7. dbdaze says:

    Thank you for opening up and sharing this intense, intimate experience of your family life. We have adopted three children with disabilities and birthed four more but I have never experienced anything like you described. I truly appreciate your willingness to share. Like others, you brought me to tears. I am so thankful that Cody has made such improvement and brings your family such joy. Happy Birthday, Cody!!

    • shoes says:

      You sound like quite the amazing and loving mom for bringing into your lives and family children with disabilities. I am not sure I could be as brave. I learned that I have more compassion, more energy, more ability to be an advocate for my child then I ever thought I could.
      Cody has simply helped me to be a better me just by being his own wonderful self.

  8. Your words and photos bring tears to my eyes. Caring for a premature child is an impossible task, it is something that my family was very familiar with, and for some reason people rarely talk about how hard it is. You write so beautifully, so honestly. Happy birthday, miracle baby (big boy).

    • shoes says:

      You are right – there are not a lot of conversations about the act of raising a preemie. I can find nothing to compare it to. You go through it one movement at a time because there is nothing else you can do, just hoping against all hope that the worst of the memories fade and you are left with a healthy and happy child.
      Husband and I kept a daily journal of Cody’s time in the NICU and every year around his birthday I skim through it and it always makes me cry. This was the first time I have really written about it.

  9. Nancy says:

    Wow. Beautiful, scary, sad, heart-wrenching post. From your words, I can almost feel how awful that day was for you.

    • shoes says:

      It was a truly awful day. I was worried that I would get some flack for calling the day my child was born one of the worst days of my life but it was just that. We are beyond lucky he is doing so well.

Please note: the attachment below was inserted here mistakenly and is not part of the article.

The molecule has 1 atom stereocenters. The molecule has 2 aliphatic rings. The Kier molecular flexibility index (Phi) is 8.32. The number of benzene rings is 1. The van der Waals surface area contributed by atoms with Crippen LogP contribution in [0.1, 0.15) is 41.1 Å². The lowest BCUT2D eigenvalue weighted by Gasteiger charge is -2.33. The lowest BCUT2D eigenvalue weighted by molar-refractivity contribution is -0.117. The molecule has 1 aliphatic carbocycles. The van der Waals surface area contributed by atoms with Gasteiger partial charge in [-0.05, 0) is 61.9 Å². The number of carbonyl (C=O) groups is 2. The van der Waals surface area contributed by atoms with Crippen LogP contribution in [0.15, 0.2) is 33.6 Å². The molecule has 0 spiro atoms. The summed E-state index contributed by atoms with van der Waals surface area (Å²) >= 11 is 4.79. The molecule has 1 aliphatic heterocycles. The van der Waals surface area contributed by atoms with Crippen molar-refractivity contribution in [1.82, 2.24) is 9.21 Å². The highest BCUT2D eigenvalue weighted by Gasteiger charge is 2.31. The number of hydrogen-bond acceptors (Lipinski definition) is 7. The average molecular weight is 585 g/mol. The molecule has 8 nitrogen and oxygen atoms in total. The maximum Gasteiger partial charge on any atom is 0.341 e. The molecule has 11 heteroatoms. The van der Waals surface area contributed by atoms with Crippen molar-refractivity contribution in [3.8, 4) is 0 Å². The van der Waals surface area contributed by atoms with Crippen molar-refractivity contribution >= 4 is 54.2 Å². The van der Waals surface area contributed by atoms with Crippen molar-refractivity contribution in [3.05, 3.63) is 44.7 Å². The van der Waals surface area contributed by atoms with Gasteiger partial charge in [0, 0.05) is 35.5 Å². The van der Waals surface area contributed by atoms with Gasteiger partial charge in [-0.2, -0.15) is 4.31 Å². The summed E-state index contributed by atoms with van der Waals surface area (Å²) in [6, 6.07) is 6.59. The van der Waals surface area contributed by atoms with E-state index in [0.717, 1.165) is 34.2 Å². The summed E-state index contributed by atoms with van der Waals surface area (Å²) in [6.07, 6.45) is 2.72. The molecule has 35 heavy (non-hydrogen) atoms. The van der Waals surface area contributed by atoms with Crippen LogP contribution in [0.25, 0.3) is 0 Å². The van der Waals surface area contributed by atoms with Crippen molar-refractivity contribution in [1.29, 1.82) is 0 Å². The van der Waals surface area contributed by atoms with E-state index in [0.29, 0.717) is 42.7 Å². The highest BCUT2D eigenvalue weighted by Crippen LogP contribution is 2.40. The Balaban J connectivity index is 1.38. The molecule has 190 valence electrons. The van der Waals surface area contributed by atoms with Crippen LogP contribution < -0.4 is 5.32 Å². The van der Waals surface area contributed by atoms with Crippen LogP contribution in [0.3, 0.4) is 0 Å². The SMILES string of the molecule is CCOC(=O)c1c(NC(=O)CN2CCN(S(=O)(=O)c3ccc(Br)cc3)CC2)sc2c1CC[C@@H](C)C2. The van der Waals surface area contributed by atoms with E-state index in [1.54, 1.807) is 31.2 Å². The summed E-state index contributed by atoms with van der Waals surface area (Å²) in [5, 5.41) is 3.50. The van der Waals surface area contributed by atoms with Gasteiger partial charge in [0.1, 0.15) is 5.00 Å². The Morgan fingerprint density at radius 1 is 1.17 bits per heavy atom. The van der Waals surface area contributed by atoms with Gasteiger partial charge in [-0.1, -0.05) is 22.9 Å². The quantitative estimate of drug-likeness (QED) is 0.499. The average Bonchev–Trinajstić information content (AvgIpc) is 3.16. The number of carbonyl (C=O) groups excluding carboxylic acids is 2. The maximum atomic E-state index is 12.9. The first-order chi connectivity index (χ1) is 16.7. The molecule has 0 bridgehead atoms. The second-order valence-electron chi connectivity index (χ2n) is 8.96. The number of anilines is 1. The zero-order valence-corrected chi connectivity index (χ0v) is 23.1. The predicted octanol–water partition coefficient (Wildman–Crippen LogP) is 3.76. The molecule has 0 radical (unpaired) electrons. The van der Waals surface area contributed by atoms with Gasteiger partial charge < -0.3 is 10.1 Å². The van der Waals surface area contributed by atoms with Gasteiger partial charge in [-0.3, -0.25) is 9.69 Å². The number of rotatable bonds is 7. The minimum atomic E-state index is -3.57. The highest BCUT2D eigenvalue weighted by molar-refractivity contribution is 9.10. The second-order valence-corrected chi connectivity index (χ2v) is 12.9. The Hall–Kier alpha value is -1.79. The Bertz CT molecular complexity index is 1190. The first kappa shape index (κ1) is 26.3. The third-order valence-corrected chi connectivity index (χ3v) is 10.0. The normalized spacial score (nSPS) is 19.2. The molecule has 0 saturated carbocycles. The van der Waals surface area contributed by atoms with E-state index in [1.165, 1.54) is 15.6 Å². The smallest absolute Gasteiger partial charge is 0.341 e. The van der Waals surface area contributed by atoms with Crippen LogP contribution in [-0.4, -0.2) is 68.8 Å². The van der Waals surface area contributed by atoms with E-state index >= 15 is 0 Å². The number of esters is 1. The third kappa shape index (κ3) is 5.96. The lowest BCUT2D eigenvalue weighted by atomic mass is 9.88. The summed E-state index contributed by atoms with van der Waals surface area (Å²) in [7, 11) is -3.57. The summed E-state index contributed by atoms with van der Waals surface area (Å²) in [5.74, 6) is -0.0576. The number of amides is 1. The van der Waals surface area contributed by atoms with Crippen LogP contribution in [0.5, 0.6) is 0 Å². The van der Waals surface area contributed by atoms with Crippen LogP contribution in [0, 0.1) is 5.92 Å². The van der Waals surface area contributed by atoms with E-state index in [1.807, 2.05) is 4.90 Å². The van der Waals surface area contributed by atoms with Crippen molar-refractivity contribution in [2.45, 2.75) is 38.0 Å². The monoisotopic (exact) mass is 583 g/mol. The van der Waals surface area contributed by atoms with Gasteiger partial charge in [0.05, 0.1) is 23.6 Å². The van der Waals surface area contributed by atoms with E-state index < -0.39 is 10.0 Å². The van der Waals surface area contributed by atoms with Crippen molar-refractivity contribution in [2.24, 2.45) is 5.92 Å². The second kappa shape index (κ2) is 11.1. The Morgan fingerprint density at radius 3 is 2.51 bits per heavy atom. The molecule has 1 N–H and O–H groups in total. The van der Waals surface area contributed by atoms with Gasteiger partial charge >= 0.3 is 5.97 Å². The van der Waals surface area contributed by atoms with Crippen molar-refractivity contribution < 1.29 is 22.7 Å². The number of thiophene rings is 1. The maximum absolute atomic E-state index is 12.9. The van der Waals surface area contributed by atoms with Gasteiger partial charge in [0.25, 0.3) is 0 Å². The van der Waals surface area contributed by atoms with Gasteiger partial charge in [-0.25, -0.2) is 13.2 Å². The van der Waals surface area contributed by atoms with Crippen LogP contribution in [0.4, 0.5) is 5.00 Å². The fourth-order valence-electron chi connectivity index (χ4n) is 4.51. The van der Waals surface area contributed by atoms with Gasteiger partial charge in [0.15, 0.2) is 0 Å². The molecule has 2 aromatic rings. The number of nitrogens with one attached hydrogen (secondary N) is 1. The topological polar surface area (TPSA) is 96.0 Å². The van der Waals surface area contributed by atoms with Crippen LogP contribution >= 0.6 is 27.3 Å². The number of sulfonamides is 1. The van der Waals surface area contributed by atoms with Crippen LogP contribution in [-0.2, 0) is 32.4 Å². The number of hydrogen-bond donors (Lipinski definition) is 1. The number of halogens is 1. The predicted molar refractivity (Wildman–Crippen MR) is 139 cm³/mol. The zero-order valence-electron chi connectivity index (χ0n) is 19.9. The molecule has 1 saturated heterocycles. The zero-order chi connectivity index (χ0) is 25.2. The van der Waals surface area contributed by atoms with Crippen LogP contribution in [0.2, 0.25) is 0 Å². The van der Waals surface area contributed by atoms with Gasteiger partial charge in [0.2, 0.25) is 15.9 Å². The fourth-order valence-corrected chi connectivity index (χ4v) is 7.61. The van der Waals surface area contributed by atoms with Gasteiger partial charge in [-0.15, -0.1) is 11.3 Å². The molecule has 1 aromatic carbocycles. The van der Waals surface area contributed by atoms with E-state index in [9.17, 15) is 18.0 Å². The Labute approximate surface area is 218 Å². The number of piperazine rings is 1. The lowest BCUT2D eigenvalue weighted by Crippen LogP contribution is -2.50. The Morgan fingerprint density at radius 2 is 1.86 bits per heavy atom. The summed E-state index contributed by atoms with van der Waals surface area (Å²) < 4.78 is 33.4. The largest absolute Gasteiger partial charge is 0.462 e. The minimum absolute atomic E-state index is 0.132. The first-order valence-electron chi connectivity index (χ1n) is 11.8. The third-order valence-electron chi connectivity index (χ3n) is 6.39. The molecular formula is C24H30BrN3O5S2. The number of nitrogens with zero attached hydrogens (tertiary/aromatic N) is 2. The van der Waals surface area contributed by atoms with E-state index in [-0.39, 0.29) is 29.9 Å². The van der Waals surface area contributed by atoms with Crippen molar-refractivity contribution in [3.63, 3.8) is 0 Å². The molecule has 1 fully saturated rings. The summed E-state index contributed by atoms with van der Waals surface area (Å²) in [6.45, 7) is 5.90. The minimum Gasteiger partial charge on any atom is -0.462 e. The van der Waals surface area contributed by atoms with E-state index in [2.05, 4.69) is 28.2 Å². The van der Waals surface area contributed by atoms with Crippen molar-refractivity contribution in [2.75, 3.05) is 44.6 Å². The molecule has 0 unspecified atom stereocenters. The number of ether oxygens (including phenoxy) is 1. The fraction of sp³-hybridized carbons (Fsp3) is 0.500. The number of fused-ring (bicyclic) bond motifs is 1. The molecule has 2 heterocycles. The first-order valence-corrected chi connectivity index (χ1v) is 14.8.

• Nancy says:

        I can see that. Although it’s nobody’s business how you define any of your days. You may be lucky, or you may just be giving him the right amount of love to keep him going ;) Eleven years ago, a friend of mine had a little girl with enormous health problems at birth. The doctors said she wouldn’t live through her first week. My friend’s mother was determined to bring her grand-daughter home from the hospital to live out her expected short life surrounded by loved ones. That little girl is 11 years old now and, though she does have medical issues, she’s doing fine. We’re all convinced it’s the love. :)

  10. Maiya says:

    This is so filled with love it makes me teary eyed. Happy birthday to your miracle baby! Parenthood is a truely wonderful wonderful thing!

  11. ktlee says:

    Happy birthday to your little miracle. Thank you for sharing such an intense and deeply emotional story.

  12. Weeping…from one who has lived in a Ronald McDonald house and gone through both NICU and PICU, flatlining to defying prognoses and yes, the awful pump for months on end. I pray you have read the short poem, “Welcome to Holland.” It is the only way I have been able to make sense of we live each day and what you so poignantly described. Happy birthday to your precious miracle who makes the little victories the rest of the world take for granted, the biggest victories of all! Your gift to him with this on his day, is our gift – I thank you so dearly.

    • shoes says:

      Oh my, but must you know the pain that comes of children in hospitals, in medically awful situations. And that damn pump!
      I have not read the poem you speak of but will check it out.
      Cody has been having a great birthday, celebrating it with family in sunny Arizona and then again with friends when we get home. This is the first year that I have told him about his birth story and he has asked questions. It is pretty intense to have these conversations with him. What an amazing little guy he is turning out to be.

  13. Wow. What a gift. Life altering and beautiful.

  14. mimijk says:

    I too got to know the NICU when my second child was born. Though his stay wasn’t marked with surgeries and he is now a married man – the moments surrounding his birth and his powerful will echo in my heart as if it were yesterday. You’re Cody IS perfect and his introduction to the world certainly challenged all around him to watch his spirit. I wish him a wondrous birthday and his parents a loving celebration of the miracle they created.

    • shoes says: